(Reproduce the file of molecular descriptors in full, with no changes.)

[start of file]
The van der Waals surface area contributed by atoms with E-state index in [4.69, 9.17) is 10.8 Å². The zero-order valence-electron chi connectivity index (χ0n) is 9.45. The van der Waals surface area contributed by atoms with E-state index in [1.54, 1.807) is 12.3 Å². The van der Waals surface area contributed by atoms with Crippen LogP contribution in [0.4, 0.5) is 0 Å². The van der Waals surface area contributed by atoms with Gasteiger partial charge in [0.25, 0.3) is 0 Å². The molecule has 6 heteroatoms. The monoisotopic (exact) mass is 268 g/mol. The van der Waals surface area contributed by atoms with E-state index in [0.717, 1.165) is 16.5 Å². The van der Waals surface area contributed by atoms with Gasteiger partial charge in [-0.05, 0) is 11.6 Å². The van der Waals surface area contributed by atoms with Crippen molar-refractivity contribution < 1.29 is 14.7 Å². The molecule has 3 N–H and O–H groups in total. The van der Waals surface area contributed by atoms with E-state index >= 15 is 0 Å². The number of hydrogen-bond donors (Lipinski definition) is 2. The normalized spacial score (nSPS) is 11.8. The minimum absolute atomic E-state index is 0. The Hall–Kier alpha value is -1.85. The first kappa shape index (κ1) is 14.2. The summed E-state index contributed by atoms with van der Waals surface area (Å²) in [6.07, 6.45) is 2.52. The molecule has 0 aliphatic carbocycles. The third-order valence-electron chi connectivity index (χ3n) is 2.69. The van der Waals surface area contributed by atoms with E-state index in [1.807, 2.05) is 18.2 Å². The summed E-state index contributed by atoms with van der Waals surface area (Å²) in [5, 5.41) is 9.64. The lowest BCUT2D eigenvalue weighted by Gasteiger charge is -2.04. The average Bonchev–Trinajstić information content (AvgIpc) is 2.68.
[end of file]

The van der Waals surface area contributed by atoms with E-state index in [4.69, 9.17) is 10.8 Å². The zero-order valence-electron chi connectivity index (χ0n) is 9.45. The van der Waals surface area contributed by atoms with E-state index in [1.54, 1.807) is 12.3 Å². The van der Waals surface area contributed by atoms with Crippen LogP contribution in [0.4, 0.5) is 0 Å². The van der Waals surface area contributed by atoms with Gasteiger partial charge in [0.25, 0.3) is 0 Å². The molecule has 6 heteroatoms. The monoisotopic (exact) mass is 268 g/mol. The van der Waals surface area contributed by atoms with E-state index in [0.717, 1.165) is 16.5 Å². The van der Waals surface area contributed by atoms with Gasteiger partial charge in [-0.05, 0) is 11.6 Å². The van der Waals surface area contributed by atoms with Crippen molar-refractivity contribution < 1.29 is 14.7 Å². The molecule has 3 N–H and O–H groups in total. The van der Waals surface area contributed by atoms with E-state index >= 15 is 0 Å². The number of hydrogen-bond donors (Lipinski definition) is 2. The normalized spacial score (nSPS) is 11.8. The minimum absolute atomic E-state index is 0. The Hall–Kier alpha value is -1.85. The first kappa shape index (κ1) is 14.2. The summed E-state index contributed by atoms with van der Waals surface area (Å²) in [6.07, 6.45) is 2.52. The molecule has 0 aliphatic carbocycles. The third-order valence-electron chi connectivity index (χ3n) is 2.69. The van der Waals surface area contributed by atoms with E-state index in [1.807, 2.05) is 18.2 Å². The summed E-state index contributed by atoms with van der Waals surface area (Å²) in [5, 5.41) is 9.64. The lowest BCUT2D eigenvalue weighted by Gasteiger charge is -2.04. The average Bonchev–Trinajstić information content (AvgIpc) is 2.68.